Overwhelming response to the 43North contest is another sign of city’s renewal - The Buffalo News

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Overwhelming response to the 43North contest is another sign of city’s renewal

The Buffalo Niagara region is the place to be. Overwhelming response to the 43North business plan competition to attract startups is one example why.

Word spread through social media and in events that organizers held across the United States and Southern Ontario, and even India and Israel. As a result, the competition drew applications from more than 6,900 entrepreneurs. Interest came from 96 countries and all 50 states. The applicant pool has been whittled down to 2,603 qualified entries, hoping to make it through the next stages.

They would all love to be one of 11 winners selected after their “Shark Tank” style grilling from a panel of judges in late October. If they get that far, they will get a piece of the $5 million in prizes. But it’s the top winner who gets the grand prize of $1 million.

For those not already addicted, “Shark Tank” is the popular television reality competition series in which budding entrepreneurs sometimes warily present their business ideas in front of sharp, skeptical judges who promise to finance new ventures. Not everybody can get on TV, although some of Buffalo’s competition will be shown online.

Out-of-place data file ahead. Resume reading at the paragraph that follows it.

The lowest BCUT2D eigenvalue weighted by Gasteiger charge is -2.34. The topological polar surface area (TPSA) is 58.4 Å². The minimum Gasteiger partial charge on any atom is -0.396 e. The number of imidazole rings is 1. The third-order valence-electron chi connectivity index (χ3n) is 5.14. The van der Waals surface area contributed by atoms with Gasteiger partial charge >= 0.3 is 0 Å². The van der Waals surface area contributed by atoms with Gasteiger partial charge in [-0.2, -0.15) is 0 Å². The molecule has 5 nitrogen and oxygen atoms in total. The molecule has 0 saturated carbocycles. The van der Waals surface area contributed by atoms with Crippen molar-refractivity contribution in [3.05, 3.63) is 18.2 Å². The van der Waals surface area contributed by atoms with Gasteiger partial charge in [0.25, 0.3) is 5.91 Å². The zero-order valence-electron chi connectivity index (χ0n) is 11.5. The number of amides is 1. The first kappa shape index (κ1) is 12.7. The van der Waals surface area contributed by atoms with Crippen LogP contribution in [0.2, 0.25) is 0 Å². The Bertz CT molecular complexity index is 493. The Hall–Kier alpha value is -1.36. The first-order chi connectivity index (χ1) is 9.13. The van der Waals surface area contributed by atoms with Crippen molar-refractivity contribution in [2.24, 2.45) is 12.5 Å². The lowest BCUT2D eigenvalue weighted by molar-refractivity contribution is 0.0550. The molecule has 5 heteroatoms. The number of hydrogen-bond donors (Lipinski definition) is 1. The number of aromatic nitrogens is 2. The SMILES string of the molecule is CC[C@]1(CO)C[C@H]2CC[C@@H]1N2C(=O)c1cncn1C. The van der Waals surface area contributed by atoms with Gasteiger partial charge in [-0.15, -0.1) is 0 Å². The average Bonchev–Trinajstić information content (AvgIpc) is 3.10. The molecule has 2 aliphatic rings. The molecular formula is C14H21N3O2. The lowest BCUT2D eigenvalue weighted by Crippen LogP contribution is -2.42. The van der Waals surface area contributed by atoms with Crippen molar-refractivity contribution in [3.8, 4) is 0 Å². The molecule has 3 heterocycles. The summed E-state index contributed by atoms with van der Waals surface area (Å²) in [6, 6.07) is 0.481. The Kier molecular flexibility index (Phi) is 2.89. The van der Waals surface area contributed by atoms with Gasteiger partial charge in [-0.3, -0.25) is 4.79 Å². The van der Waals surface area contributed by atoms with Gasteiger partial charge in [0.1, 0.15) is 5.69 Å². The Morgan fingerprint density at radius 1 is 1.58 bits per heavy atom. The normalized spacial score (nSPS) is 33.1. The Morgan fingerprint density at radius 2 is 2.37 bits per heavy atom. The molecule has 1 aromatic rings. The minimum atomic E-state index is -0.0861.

The spotlight is on this area, thanks to Gov. Andrew M. Cuomo’s Buffalo Billion economic-development initiative. The state’s business plan competition is far and away more attractive than most because of the size of the cash prizes, which are bigger than any other similar contest.

Here’s the catch and it’s a doozy: Winners are required to start and operate their businesses in the region for at least a year. They will soon find out what other “temporary” transplants discovered. Buffalo is a place to plant roots.

There is a lot to recommend here in a good quality-of-life, low traffic and affordable homes. And, of course, there is the burgeoning waterfront, medical campus and renewed signs of vibrancy being fueled by the “Buffalo Billion.”

Besides the money prizes of varying sizes for all 11 winners (which also require the recipients to hand over a 5 percent stake in the business), organizers have offered free space in a local incubator site for a year, support from mentors and the ability to qualify for the lucrative tax incentives available under the state’s Start-Up NY program, which is its own lure as a tax-free zone.

Under Start-Up NY, businesses won’t be subject to most state taxes. It shouldn’t be hard to recruit employees, since they will not have to pay state income taxes for 10 years. The winning firms also will be provided access to other resources and mentoring services.

Organizers have the right idea in thinking the Start-Up NY benefits alone will be a powerful incentive to persuade the winning entrepreneurs to stay in Buffalo after their one-year commitment ends.

43North organizers expected to get entrants – maybe a thousand, but not nearly seven times that many. Buffalo is the place to be.

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